• Image Credit: Ford

Lincoln is the blockbuster hot movie of this holiday season. Ford's Lincoln brand, which is amidst the launch of an all new MKZ sedan and restaging of its image would hope for the same kind of lionization, but is going to have a much longer, tougher trip.

Henry Leland, a former manager at Cadillac, and his son, Wilfred Leland, formed the Lincoln Motor Company in August, 1917. Leland named the new company after the sixteenth President, who was his personal hero.

Along the way, over the last century, Lincoln has had some real glory years after Ford purchased the brand in 1922. The Lincolns of the 1930s and 40s -- Zephrys and Continentals -- were stylish and competed well against Cadillacs of the same era. The Town Car became, for a time, a prestige car that graced the driveways of many a corporate executive and banker in the 60s and 70s in addition to being the airport car of choice for executives who wanted more than a yellow taxi.

But from about 1980 to this year, Lincoln suffered from neglected-child syndrome at Ford. Truly awful product decisions were made, such as a Continental built off a Ford Taurus platform and two different Lincoln pickups. And when good product decisions were landed on, they were usually accompanied by horrible marketing decisions. One way or another, Lincoln was tortured and managed into a downward spiral of sales and relevance so much so that Ford went on a buying spree of luxury car replacements -- Jaguar, Aston Matin, Land Rover and Volvo.

Now that all those brands have been sold off by Ford after years of managing those badly and racking up billions in losses, it is back to Lincoln. It's as if Ford was married to Lincoln and then went off and had a series of affairs with European beauties only to find itself back at home with the girl Ford married a century ago to make the best of it.

Three of Lincoln's latest vehicles launched before this Fall -- the MKS sedan, MKT crossover and MKX crossover -- have been also-rans. Styling and pricing of all three have been misfires and the lousy sales reflect the bad decisions.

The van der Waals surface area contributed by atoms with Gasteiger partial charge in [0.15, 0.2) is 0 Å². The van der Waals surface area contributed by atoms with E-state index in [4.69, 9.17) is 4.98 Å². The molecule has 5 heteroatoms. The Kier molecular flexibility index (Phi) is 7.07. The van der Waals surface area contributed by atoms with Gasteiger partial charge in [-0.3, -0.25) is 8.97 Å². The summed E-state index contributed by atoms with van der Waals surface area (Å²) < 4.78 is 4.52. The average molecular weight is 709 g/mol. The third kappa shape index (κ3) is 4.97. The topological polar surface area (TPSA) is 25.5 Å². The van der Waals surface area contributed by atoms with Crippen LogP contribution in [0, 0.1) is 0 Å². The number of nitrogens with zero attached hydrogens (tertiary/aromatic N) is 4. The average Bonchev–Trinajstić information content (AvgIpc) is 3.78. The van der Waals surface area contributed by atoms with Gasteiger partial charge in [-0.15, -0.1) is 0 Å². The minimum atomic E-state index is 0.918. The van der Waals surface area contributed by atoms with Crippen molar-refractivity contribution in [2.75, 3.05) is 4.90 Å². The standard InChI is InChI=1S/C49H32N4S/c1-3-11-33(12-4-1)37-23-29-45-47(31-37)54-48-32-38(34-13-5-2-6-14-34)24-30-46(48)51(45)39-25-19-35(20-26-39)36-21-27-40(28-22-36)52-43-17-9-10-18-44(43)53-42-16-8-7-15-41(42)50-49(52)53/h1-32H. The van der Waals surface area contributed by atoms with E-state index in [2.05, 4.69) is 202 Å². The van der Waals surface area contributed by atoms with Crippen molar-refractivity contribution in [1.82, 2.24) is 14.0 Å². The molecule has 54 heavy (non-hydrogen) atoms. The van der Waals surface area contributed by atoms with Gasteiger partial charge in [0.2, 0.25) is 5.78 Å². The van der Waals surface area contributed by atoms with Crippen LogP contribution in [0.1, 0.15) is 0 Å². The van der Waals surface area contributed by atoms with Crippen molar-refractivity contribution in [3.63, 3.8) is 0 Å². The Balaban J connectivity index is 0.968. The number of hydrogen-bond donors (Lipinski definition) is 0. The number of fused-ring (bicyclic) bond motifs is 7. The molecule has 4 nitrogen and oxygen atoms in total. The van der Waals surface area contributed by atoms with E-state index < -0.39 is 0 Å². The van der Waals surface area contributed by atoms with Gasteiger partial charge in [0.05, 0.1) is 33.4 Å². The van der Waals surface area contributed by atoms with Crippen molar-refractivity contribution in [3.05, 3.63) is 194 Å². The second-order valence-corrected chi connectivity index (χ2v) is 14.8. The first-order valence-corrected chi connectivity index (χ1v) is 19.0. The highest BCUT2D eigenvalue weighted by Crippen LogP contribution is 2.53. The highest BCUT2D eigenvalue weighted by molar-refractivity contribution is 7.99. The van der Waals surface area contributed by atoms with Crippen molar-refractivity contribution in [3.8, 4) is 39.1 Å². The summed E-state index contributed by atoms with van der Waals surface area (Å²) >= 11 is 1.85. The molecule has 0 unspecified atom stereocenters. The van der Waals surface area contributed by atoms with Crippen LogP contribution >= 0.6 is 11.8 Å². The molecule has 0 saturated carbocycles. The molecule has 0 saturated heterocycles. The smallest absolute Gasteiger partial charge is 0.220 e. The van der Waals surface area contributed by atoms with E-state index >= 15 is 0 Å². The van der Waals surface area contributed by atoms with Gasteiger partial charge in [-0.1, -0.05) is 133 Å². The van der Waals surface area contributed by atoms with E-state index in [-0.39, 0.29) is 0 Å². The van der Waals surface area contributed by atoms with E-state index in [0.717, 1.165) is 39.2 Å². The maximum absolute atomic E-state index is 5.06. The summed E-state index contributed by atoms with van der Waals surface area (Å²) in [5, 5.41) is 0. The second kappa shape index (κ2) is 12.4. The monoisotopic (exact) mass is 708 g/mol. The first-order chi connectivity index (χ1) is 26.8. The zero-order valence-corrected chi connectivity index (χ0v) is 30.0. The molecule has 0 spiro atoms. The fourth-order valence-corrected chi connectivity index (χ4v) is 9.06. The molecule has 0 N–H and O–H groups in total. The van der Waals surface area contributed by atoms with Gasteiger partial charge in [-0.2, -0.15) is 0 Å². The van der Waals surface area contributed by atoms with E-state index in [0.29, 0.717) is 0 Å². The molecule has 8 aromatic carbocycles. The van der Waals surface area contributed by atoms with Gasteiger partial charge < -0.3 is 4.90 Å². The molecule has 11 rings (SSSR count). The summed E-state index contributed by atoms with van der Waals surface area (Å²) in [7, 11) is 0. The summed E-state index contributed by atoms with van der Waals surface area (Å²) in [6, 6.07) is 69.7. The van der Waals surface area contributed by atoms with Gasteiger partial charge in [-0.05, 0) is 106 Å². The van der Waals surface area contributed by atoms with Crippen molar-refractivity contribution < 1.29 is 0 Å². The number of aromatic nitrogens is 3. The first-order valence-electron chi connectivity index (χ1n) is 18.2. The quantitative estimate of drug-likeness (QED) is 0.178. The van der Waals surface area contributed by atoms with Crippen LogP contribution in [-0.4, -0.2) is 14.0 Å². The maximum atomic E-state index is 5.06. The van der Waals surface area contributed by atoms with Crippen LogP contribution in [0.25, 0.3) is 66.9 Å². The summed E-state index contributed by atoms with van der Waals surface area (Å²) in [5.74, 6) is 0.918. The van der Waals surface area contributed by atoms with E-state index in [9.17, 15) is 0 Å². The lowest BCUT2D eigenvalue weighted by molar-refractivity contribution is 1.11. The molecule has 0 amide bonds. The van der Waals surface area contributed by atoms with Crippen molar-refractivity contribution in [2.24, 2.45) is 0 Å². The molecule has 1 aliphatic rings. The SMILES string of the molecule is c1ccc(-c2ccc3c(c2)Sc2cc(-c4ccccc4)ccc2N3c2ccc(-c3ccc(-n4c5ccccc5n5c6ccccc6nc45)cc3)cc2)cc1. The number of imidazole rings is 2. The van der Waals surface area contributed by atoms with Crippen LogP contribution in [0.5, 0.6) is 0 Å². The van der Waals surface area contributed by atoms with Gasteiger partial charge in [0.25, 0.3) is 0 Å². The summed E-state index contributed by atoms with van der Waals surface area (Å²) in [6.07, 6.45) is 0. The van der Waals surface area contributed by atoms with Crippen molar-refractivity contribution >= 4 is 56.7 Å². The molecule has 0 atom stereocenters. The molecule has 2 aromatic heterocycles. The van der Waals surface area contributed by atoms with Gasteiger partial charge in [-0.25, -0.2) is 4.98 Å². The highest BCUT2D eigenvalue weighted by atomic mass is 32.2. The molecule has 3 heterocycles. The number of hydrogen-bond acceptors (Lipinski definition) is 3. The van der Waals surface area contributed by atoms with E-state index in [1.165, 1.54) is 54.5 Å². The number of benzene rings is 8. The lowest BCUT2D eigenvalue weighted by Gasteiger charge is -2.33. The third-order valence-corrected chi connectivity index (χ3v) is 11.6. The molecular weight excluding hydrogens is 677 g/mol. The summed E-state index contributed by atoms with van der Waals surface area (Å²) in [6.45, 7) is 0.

The all-new MKZ sedan, though, is meant to be a first step in Lincoln's makeover to respectability. So what do we think of it?

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  • Image Credit: Ford

I have a pretty well established idea of Lincoln in my head, but my 11-year old son, Henry, doesn't, so I brought him along. "Henry…what do you think of Lincoln? Could you see yourself driving one and being cool?" Keep in mind that Henry rides with me in all my test cars, including luxury cars. Henry: "Sure, why not." Okay, I thought, an unbiased, open-minded consumer.

The first thing that hits you is the spareness of the interior dash. Buttons and knobs have been replaced by a touchscreen navigation screen and a handful of so-called "haptic" controllers that you merely touch to make something happen. Just touch the controllers properly and you can adjust the volume on the audio system, the climate controls, etc. Henry has never seen this before. "It's like trying to figure out the combination to a safe," said my son.

There is no gear shifter in the center console, or on the steering column. Instead, Lincoln has given us push button gearing on the dashboard, a feature that first surfaced in the 1950s, and has been revived here in a good way. It frees up the console area, and the interior does feel pleasantly airy and spacious. The knock on this set up is that Lincoln has selected a cheapish grade of plastic with a flat finish that looks and feels like it belongs in a Ford Focus. And when I press the P for Park and R for reverse, the feeling behind the buttons is also kind of cheap and clicky. In a premium car, it should feel silky and expensive. It doesn't, and it is not up to my expectations.